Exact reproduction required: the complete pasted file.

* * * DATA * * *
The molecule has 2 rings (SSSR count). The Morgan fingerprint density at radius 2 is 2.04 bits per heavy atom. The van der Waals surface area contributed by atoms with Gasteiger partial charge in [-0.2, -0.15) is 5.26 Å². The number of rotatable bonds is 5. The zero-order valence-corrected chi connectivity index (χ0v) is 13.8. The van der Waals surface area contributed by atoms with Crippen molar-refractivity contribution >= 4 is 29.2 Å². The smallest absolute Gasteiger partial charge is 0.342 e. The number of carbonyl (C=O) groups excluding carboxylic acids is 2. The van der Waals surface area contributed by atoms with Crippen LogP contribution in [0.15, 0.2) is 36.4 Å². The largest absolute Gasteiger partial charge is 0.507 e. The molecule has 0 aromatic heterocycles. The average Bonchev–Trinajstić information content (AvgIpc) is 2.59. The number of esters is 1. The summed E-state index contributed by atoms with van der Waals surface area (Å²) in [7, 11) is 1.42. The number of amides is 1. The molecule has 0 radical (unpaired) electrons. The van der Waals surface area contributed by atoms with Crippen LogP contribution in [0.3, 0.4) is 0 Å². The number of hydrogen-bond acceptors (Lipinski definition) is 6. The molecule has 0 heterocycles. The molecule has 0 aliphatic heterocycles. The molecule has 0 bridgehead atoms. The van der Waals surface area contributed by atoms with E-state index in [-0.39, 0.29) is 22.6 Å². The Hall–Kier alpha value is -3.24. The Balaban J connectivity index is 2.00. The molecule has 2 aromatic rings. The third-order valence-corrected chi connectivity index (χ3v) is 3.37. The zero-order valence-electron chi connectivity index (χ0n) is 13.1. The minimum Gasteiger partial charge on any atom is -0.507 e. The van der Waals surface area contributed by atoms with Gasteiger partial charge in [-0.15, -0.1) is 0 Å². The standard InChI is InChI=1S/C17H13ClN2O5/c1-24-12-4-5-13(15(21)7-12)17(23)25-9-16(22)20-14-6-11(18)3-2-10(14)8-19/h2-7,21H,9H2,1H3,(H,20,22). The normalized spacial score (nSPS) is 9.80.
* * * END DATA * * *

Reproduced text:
The molecule has 2 rings (SSSR count). The Morgan fingerprint density at radius 2 is 2.04 bits per heavy atom. The van der Waals surface area contributed by atoms with Gasteiger partial charge in [-0.2, -0.15) is 5.26 Å². The number of rotatable bonds is 5. The zero-order valence-corrected chi connectivity index (χ0v) is 13.8. The van der Waals surface area contributed by atoms with Crippen molar-refractivity contribution >= 4 is 29.2 Å². The smallest absolute Gasteiger partial charge is 0.342 e. The number of carbonyl (C=O) groups excluding carboxylic acids is 2. The van der Waals surface area contributed by atoms with Crippen LogP contribution in [0.15, 0.2) is 36.4 Å². The largest absolute Gasteiger partial charge is 0.507 e. The molecule has 0 aromatic heterocycles. The average Bonchev–Trinajstić information content (AvgIpc) is 2.59. The number of esters is 1. The summed E-state index contributed by atoms with van der Waals surface area (Å²) in [7, 11) is 1.42. The number of amides is 1. The molecule has 0 radical (unpaired) electrons. The van der Waals surface area contributed by atoms with Crippen LogP contribution in [0.3, 0.4) is 0 Å². The number of hydrogen-bond acceptors (Lipinski definition) is 6. The molecule has 0 heterocycles. The molecule has 0 aliphatic heterocycles. The molecule has 0 bridgehead atoms. The van der Waals surface area contributed by atoms with E-state index in [-0.39, 0.29) is 22.6 Å². The Hall–Kier alpha value is -3.24. The Balaban J connectivity index is 2.00. The molecule has 2 aromatic rings. The third-order valence-corrected chi connectivity index (χ3v) is 3.37. The zero-order valence-electron chi connectivity index (χ0n) is 13.1. The minimum Gasteiger partial charge on any atom is -0.507 e. The van der Waals surface area contributed by atoms with Gasteiger partial charge in [-0.15, -0.1) is 0 Å². The standard InChI is InChI=1S/C17H13ClN2O5/c1-24-12-4-5-13(15(21)7-12)17(23)25-9-16(22)20-14-6-11(18)3-2-10(14)8-19/h2-7,21H,9H2,1H3,(H,20,22). The normalized spacial score (nSPS) is 9.80.